Those who tuned in were able to hear our voices (yes, there’s some southern twang in there) and see the way we interact with each other. And hopefully, seeing us in an informal way helped develop a more personal connection and fostered trust.
While I’m no Periscope expert, I’m already excited about the new opportunities this platform provides for online businesses.
If you’re interested in learning more about how to use Periscope for business, I would highly recommend that you take a listen to this podcast episode from Smart Passive Income. We loved it.
4 | Free Webinars
While webinars are a bit more formal than scopes and a little less interactive than than in-person conversations, they’re still a great way to provide some facetime with your audience.
Jump onto a webinar for an “ask me anything” Q+A, repurpose the content from an old blog post into a live session, or start a mini series on a specific topic.
You could charge for these webinars, but it could hinder many interested followers from joining in and interacting with you. Providing free content and on-air face time also helps build trust with your audience, so it’s wise to try and get as many people to participate as possible.
5 | Live Office Hours
Do you have a couple hours to spare once a week or once a month for some one-on-one interaction with your followers? Designate some time to make yourself available on Skype and share your handle and your “live office hours” so people can give you a ring and chat with you.
You can run it on a first-come, first-serve basis and even put a time limit on your interaction with each person if you’re pressed for time.
Not only will this allow you to answer questions faster face-to-face than in an email, but it will allow you to connect with your audience on a more personal level.
6 | Phone Responses
Gasp! (Especially since I talked about turning phone conversations into Skype sessions in #3, I know.)
Every now and then I’ll receive an email from a reader that’s very long and detailed, asking me an in-depth blog, business, or design question. I make an effort to answer every email that comes my way, but there are times when it would be far easier to call someone up and answer their question than spend 30+ minutes responding via email.
So that’s exactly what I do. I email them and ask if they would be interested in hopping on a 15-minute phone call.
I do this not only to cut back on time, but I’m also extremely grateful that readers trust me and reach out to me for advice. By taking some time to connect with them on a personal level, it (hopefully!) shows that I care.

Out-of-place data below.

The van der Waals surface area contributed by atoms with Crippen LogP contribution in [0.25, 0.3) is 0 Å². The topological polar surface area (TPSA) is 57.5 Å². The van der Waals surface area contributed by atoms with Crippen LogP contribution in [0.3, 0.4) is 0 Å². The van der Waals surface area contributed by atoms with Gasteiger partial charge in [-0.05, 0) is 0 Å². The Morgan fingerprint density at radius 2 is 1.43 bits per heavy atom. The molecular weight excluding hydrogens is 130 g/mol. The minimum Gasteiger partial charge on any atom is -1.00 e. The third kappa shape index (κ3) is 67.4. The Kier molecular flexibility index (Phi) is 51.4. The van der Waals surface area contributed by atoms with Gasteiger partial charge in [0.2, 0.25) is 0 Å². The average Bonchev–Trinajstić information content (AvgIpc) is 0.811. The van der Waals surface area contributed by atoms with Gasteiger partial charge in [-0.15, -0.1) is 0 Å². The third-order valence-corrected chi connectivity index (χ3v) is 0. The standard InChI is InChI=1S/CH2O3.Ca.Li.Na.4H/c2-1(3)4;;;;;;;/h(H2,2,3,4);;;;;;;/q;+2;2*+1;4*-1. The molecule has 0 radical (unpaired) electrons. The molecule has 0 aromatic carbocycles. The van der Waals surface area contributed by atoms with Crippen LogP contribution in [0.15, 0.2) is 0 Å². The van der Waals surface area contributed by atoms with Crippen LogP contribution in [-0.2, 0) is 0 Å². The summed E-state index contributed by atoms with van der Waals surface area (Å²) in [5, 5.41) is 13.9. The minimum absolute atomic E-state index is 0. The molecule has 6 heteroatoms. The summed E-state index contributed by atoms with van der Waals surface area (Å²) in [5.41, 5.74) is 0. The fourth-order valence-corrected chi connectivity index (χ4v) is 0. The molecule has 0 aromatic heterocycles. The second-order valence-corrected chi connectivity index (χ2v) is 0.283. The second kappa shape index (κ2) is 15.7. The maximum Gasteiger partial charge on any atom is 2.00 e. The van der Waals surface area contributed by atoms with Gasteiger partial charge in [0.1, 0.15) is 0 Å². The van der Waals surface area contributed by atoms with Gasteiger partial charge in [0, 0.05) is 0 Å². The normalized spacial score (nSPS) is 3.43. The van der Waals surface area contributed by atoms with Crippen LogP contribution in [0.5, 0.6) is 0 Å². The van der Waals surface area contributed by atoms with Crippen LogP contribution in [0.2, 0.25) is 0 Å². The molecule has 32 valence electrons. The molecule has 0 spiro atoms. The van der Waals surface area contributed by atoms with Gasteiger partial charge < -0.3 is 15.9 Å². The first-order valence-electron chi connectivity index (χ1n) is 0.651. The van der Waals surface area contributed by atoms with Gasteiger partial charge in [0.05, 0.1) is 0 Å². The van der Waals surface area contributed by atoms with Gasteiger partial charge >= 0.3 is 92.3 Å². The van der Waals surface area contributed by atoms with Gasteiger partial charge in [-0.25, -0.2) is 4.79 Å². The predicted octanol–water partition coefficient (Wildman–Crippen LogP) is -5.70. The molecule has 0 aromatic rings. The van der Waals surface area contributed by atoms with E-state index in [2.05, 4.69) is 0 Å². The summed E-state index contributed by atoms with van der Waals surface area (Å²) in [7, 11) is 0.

Some of you are probably a little leery of giving your phone number to strangers and I get that. Let me introduce you to another favorite of mine, Google Voice.
Google Voice provides you with a new cell phone number that routes to your phone, and you can choose to screen and/or block incoming calls that appear on your caller ID. It’s a great way to safely connect with people you don’t know over the phone, and the setup process is easy and straightforward.
If you’re looking for a simple way to humanize your business, turning an email response into a short phone call can go a long way.
Remember when people advised you not to share too much information on the internet. Why? Because strangers are creepy and they can’t be trusted.
But what do you need to do if you run any sort of online business? Overcompensate. Go out of your way to develop trust with your audience. Consistently show yourself on camera to allow people to get to know you and meet your audience where they are.
All of the above will go a long way in developing trust with your audience and humanizing your online business.
Which blogs and businesses do you enjoy following along with most? What do they do to help "humanize" their online presence?
on that note...
We're switching up the Ellechat!
On that note, we're switching up the Ellechat in a couple weeks by taking the conversation out of Twitter and into a live webinar.
It will still run the same as our usual Twitter chat with specific questions being asked throughout the hour, but instead of chiming in over 140 characters you’ll have the opportunity to leave longer responses and even chime in live. You’ll still be able to interact with other participants within the chat and receive live feedback.
This is unlike anything we’ve done in the past, but we’re really excited for the opportunity to interact with Elle & Company readers on a more personal level.
We’re going to give this a go one week from Thursday on October 15th at 8pm EST and focus on Boosting Your Blog Traffic. If you’re interested, click the button below to sign up!